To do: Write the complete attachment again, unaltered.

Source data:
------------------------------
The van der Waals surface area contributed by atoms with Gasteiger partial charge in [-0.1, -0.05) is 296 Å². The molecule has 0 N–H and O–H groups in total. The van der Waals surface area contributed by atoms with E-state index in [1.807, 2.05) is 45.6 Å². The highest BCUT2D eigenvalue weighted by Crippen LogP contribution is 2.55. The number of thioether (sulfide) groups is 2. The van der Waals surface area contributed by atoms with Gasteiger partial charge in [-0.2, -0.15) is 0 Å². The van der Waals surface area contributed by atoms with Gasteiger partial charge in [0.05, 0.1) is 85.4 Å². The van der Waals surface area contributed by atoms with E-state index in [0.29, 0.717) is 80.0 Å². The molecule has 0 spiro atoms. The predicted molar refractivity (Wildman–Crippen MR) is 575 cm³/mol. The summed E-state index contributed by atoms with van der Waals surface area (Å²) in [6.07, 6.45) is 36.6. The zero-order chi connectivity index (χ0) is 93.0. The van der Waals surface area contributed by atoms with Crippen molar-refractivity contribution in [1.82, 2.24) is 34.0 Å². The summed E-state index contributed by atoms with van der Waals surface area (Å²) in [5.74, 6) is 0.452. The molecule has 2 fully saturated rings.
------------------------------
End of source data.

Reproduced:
The van der Waals surface area contributed by atoms with Gasteiger partial charge in [-0.1, -0.05) is 296 Å². The molecule has 0 N–H and O–H groups in total. The van der Waals surface area contributed by atoms with E-state index in [1.807, 2.05) is 45.6 Å². The highest BCUT2D eigenvalue weighted by Crippen LogP contribution is 2.55. The number of thioether (sulfide) groups is 2. The van der Waals surface area contributed by atoms with Gasteiger partial charge in [-0.2, -0.15) is 0 Å². The van der Waals surface area contributed by atoms with Gasteiger partial charge in [0.05, 0.1) is 85.4 Å². The van der Waals surface area contributed by atoms with E-state index in [0.29, 0.717) is 80.0 Å². The molecule has 0 spiro atoms. The predicted molar refractivity (Wildman–Crippen MR) is 575 cm³/mol. The summed E-state index contributed by atoms with van der Waals surface area (Å²) in [6.07, 6.45) is 36.6. The zero-order chi connectivity index (χ0) is 93.0. The van der Waals surface area contributed by atoms with Crippen molar-refractivity contribution in [1.82, 2.24) is 34.0 Å². The summed E-state index contributed by atoms with van der Waals surface area (Å²) in [5.74, 6) is 0.452. The molecule has 2 fully saturated rings.